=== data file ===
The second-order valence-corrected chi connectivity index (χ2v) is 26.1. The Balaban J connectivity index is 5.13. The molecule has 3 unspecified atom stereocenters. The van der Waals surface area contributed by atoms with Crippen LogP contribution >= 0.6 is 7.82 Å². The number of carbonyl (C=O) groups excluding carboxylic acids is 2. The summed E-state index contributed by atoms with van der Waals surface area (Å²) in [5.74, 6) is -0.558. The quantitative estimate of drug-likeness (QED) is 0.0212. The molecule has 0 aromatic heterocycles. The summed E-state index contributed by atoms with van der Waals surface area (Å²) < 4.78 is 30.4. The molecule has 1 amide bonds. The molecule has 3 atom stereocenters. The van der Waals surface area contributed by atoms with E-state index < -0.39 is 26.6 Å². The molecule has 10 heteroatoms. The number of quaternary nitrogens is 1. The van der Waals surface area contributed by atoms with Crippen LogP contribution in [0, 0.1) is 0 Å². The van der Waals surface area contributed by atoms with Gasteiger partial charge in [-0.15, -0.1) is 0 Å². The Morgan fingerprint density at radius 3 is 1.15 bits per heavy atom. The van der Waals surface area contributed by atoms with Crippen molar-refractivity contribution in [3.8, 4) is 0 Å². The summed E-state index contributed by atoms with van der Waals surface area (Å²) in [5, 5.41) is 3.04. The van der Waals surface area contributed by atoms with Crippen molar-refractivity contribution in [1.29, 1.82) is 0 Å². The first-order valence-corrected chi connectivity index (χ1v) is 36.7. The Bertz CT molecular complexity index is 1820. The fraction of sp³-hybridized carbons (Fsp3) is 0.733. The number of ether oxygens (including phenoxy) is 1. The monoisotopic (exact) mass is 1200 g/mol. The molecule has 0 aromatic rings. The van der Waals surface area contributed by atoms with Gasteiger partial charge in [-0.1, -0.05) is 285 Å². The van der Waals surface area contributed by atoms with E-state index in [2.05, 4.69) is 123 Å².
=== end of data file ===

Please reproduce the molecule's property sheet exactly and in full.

The second-order valence-corrected chi connectivity index (χ2v) is 26.1. The Balaban J connectivity index is 5.13. The molecule has 3 unspecified atom stereocenters. The van der Waals surface area contributed by atoms with Crippen LogP contribution >= 0.6 is 7.82 Å². The number of carbonyl (C=O) groups excluding carboxylic acids is 2. The summed E-state index contributed by atoms with van der Waals surface area (Å²) in [5.74, 6) is -0.558. The quantitative estimate of drug-likeness (QED) is 0.0212. The molecule has 0 aromatic heterocycles. The summed E-state index contributed by atoms with van der Waals surface area (Å²) < 4.78 is 30.4. The molecule has 1 amide bonds. The molecule has 3 atom stereocenters. The van der Waals surface area contributed by atoms with E-state index < -0.39 is 26.6 Å². The molecule has 10 heteroatoms. The number of quaternary nitrogens is 1. The van der Waals surface area contributed by atoms with Crippen LogP contribution in [0, 0.1) is 0 Å². The van der Waals surface area contributed by atoms with Gasteiger partial charge in [-0.15, -0.1) is 0 Å². The Morgan fingerprint density at radius 3 is 1.15 bits per heavy atom. The van der Waals surface area contributed by atoms with Crippen molar-refractivity contribution in [3.8, 4) is 0 Å². The summed E-state index contributed by atoms with van der Waals surface area (Å²) in [5, 5.41) is 3.04. The van der Waals surface area contributed by atoms with Crippen molar-refractivity contribution in [1.29, 1.82) is 0 Å². The first-order valence-corrected chi connectivity index (χ1v) is 36.7. The Bertz CT molecular complexity index is 1820. The fraction of sp³-hybridized carbons (Fsp3) is 0.733. The number of ether oxygens (including phenoxy) is 1. The monoisotopic (exact) mass is 1200 g/mol. The molecule has 0 aromatic rings. The van der Waals surface area contributed by atoms with Gasteiger partial charge in [-0.1, -0.05) is 285 Å². The van der Waals surface area contributed by atoms with E-state index in [2.05, 4.69) is 123 Å².